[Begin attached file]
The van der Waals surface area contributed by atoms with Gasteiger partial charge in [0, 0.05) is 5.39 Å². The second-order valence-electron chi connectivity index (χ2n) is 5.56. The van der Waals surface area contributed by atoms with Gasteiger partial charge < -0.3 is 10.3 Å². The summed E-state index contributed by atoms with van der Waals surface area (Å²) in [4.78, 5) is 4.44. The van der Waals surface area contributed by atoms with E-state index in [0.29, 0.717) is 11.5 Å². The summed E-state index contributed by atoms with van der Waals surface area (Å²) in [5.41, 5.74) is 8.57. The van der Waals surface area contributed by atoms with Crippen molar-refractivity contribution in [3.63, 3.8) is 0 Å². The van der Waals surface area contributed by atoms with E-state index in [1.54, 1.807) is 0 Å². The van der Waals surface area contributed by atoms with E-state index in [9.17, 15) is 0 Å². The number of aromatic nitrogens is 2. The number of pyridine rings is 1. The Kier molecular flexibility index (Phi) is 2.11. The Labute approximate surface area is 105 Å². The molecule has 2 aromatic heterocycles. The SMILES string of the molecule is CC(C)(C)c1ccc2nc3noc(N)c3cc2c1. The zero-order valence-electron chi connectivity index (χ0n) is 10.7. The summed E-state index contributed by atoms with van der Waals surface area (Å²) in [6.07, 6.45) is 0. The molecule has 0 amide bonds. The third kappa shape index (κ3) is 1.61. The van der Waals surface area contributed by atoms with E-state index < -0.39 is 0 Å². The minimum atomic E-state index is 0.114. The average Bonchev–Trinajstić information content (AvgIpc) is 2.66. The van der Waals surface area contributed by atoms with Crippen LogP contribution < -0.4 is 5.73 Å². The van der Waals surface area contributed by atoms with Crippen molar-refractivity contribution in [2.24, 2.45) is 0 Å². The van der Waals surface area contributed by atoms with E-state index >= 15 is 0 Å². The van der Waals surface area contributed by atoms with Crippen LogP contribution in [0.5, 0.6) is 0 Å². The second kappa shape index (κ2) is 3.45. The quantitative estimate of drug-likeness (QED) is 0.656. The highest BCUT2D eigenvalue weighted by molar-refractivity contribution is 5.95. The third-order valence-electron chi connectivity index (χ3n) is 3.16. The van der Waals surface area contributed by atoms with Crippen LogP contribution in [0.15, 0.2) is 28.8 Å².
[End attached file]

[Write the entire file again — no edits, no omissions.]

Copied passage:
The van der Waals surface area contributed by atoms with Gasteiger partial charge in [0, 0.05) is 5.39 Å². The second-order valence-electron chi connectivity index (χ2n) is 5.56. The van der Waals surface area contributed by atoms with Gasteiger partial charge < -0.3 is 10.3 Å². The summed E-state index contributed by atoms with van der Waals surface area (Å²) in [4.78, 5) is 4.44. The van der Waals surface area contributed by atoms with E-state index in [0.29, 0.717) is 11.5 Å². The summed E-state index contributed by atoms with van der Waals surface area (Å²) in [5.41, 5.74) is 8.57. The van der Waals surface area contributed by atoms with Crippen molar-refractivity contribution in [3.63, 3.8) is 0 Å². The van der Waals surface area contributed by atoms with E-state index in [1.54, 1.807) is 0 Å². The van der Waals surface area contributed by atoms with E-state index in [9.17, 15) is 0 Å². The number of aromatic nitrogens is 2. The number of pyridine rings is 1. The Kier molecular flexibility index (Phi) is 2.11. The Labute approximate surface area is 105 Å². The molecule has 2 aromatic heterocycles. The SMILES string of the molecule is CC(C)(C)c1ccc2nc3noc(N)c3cc2c1. The zero-order valence-electron chi connectivity index (χ0n) is 10.7. The summed E-state index contributed by atoms with van der Waals surface area (Å²) in [6.07, 6.45) is 0. The molecule has 0 amide bonds. The third kappa shape index (κ3) is 1.61. The van der Waals surface area contributed by atoms with E-state index < -0.39 is 0 Å². The minimum atomic E-state index is 0.114. The average Bonchev–Trinajstić information content (AvgIpc) is 2.66. The van der Waals surface area contributed by atoms with Crippen LogP contribution < -0.4 is 5.73 Å². The van der Waals surface area contributed by atoms with Crippen molar-refractivity contribution in [2.24, 2.45) is 0 Å². The van der Waals surface area contributed by atoms with E-state index >= 15 is 0 Å². The van der Waals surface area contributed by atoms with Crippen LogP contribution in [0.5, 0.6) is 0 Å². The second kappa shape index (κ2) is 3.45. The quantitative estimate of drug-likeness (QED) is 0.656. The highest BCUT2D eigenvalue weighted by molar-refractivity contribution is 5.95. The third-order valence-electron chi connectivity index (χ3n) is 3.16. The van der Waals surface area contributed by atoms with Crippen LogP contribution in [0.15, 0.2) is 28.8 Å².